It’s a mighty big world, some of it I’ve seen…

Truth is stranger than fiction, but it is because Fiction is obliged to stick to possibilities; Truth isn’t.
Mark Twain

I can remember the insufferable drive from Maryland to Maine when I was a kid, and having to escape the noise of family chaos or boredom of scenery. Back then we didn’t have portable DVD players or Ipods, but it didn’t matter. I had my books and I devoured one right after another. My aunt warned me on one particular trip(when I was on my third book in a row), that I needed to stop and give my eyes a break our I would get car sick;but I was resilient and didn’t listen, for it had never happened before, and finding out what happened in the next chapter was more important. At the next next rest stop, I got out of the car and instantly proved her right.
It didn’t deter me from getting back in the car and picking my book back up. Fiction is and always will be a wonderful means of escape, and that is why it is so important. Don’t get me wrong, non-fiction has it’s place. But fiction gives you the opportunity to escape the drama at work, take you away from the reality of any situation.
My book is going on a “blog tour” of sorts, and I will be featuring some fellow writer’s work on here. I think that is important that writers support one another in every avenue, because books are becoming a rarity. As a society we are so busy we tend to take the movie over the book. Let’s preserve the written word.

Reading furnishes the mind only with materials of knowledge; it is thinking that makes what we read ours.
John Locke

Check out the wonderful blog event!

What’s Your Story,Morning Glory?

So one blog that I follow is run by a particular literary agent that I stalk respect, Jenny Bent; and she posted something interesting recently. She spoke of how many stories end up in the slush pile, and really got to the bottom of why these novels get passed on representation.

When you are querying an agent you only have a few paragraphs or pages to hook their interest. Same goes for when a customer is looking at a book for purchase at Barnes&Noble, or online at Amazon. If they aren’t hooked within the first few pages, it is safe to say that they won’t be purchasing the book. Jenny Bent suggests starting your novel when your character’s life changes forever-or when it begins. That is to say, the moment when nothing will ever be the same for your protagonist.

I want to feel connected to your protagonist, to fall in love a little with him or her in the first few pages. But if the protag is telling me their history from fourth grade up, or if they spend five paragraphs walking down a road for no apparent reason, then they’re not really telling me anything, and I’m not going to invest my emotions and want to follow them along.- taken from Bent on Books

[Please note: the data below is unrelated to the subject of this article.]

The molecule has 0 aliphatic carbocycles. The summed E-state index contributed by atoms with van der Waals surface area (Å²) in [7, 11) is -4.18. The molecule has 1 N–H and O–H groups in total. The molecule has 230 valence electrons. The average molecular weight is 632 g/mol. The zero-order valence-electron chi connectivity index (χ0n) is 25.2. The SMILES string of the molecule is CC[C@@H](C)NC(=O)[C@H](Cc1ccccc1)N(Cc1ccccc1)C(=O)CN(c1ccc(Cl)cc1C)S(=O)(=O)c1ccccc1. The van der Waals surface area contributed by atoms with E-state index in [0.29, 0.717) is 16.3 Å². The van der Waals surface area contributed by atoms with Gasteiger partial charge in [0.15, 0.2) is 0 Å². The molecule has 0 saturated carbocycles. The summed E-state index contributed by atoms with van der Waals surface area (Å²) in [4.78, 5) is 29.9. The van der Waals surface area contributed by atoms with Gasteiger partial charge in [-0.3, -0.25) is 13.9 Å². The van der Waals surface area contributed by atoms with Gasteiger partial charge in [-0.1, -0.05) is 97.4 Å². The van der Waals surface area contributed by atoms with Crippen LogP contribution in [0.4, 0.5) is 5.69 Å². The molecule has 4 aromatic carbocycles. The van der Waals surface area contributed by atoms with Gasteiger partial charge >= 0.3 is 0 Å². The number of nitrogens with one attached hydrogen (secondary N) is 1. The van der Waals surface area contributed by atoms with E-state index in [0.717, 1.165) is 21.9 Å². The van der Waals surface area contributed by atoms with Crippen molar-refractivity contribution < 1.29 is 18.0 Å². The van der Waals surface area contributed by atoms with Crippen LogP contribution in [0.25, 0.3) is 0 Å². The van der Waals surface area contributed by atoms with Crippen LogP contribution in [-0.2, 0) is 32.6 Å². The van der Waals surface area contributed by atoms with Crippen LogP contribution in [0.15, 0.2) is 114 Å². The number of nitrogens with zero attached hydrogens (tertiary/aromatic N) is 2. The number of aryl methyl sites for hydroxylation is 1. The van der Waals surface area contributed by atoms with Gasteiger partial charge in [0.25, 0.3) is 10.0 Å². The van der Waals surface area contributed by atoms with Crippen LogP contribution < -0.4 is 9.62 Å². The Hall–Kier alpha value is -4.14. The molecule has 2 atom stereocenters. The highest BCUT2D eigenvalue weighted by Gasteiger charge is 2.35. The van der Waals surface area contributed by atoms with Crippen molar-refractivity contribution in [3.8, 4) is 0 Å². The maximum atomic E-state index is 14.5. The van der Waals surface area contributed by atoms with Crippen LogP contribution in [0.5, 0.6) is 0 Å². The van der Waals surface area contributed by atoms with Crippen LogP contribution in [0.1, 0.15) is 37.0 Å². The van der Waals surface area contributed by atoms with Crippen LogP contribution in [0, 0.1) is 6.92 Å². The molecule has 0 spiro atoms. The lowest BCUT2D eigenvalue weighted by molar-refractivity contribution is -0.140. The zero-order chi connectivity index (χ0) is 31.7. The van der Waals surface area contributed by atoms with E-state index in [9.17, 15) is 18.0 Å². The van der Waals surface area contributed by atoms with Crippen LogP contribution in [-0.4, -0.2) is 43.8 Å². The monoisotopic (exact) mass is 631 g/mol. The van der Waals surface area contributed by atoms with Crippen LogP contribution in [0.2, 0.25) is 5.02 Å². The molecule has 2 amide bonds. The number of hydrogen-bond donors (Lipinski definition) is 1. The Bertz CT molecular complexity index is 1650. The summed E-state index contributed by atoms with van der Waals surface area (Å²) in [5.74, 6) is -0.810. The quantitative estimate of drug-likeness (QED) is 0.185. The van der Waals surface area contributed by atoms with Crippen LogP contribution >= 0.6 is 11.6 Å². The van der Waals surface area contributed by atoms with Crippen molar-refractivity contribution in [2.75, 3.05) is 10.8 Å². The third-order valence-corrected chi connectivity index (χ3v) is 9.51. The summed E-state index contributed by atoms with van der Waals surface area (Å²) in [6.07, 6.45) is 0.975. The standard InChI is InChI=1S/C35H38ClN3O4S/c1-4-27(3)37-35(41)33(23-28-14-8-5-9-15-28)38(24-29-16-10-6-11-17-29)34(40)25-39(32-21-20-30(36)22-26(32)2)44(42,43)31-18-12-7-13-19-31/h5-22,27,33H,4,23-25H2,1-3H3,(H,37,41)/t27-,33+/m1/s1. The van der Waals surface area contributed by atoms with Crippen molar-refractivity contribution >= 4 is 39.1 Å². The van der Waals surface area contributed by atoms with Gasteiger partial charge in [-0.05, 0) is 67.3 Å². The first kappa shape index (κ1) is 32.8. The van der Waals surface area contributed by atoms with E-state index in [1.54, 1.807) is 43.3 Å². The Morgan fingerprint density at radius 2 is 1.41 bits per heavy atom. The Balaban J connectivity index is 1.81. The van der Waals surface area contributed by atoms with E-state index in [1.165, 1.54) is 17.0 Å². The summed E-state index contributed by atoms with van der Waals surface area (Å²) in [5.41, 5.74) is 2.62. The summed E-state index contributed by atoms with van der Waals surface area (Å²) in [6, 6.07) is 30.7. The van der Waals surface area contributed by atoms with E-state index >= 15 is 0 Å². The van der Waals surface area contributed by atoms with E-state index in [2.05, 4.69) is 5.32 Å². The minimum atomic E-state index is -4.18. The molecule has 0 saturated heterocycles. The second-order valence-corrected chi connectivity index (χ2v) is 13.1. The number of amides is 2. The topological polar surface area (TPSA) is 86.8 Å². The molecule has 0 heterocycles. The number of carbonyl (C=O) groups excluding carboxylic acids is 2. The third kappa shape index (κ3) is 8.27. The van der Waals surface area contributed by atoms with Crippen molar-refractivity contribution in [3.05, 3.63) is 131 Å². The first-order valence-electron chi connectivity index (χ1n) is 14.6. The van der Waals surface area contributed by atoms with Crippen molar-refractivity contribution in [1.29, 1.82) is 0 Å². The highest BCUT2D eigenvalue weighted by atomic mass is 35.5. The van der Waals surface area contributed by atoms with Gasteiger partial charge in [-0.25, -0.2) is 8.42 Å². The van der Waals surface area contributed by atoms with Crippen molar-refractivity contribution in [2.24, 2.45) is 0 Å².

Well, this got me thinking…this pertains to life as well. Think about when you first meet someone: a new coworker, a new in-law, possible new friend, in any social setting. This person asks you the inevitable, ” Where are you from? What do you do? What’s your story?”

I know that I have been guilty of the over-share in the past, especially during awkward silences at parties. I have seen the eyes glaze over. The only time I can truly say that I have received genuine interest in a reciprocal manner is in the beginning of new love. So what time and embarrassing situations have taught me is to basically give people my highlights. No one needs to know the entire history of why my family lives across the universe,or why I don’t eat red meat, or why I am half-alien (ha,caught you glazing over).  When someone prods for more information, I decidingly make my story more colorful.

So the next time you are telling your story, maybe leave out all of the mundane details, and try to include some that may animate someone else’s day.

 

“It’s not true. Some of us have great stories, pretty stories that take place at lakes with boats and friends and noodle salad. Just no one in this car. But, a lot of people, that’s their story. Good times, noodle salad. What makes it so hard is not that you had it bad, but that you’re that pissed that so many others had it good.”

As Good As It Gets

(one of the greatest movies ever)

 

Quarter Life Crisis

Artwork done by Sabrina Johnson

Quarter Life Crisis

While I am currently working on my second novel, and it is what I truely consider a labour of love, I have this weight on my shoulders…my first novel. I wrote this years ago, it was rejected a ton, probably for good reason,but it was my first project that I actually completed without throwing it away in the middle(which I am prone to do).

I thought it would best to just move on and keep working on my current novel;but after reading many comments in writer group boards that I belong to I made a decision to e-pub it. I figured that at least it would be out there to read, for when I am FINALLY done this second project. Maybe something good will come of this,maybe it won’t. But what could it hurt? So that is basically where my mind is on this. I know that Quarter Life Crisis is raw, rough, and personal. My hope is that everyone just takes it for what it is.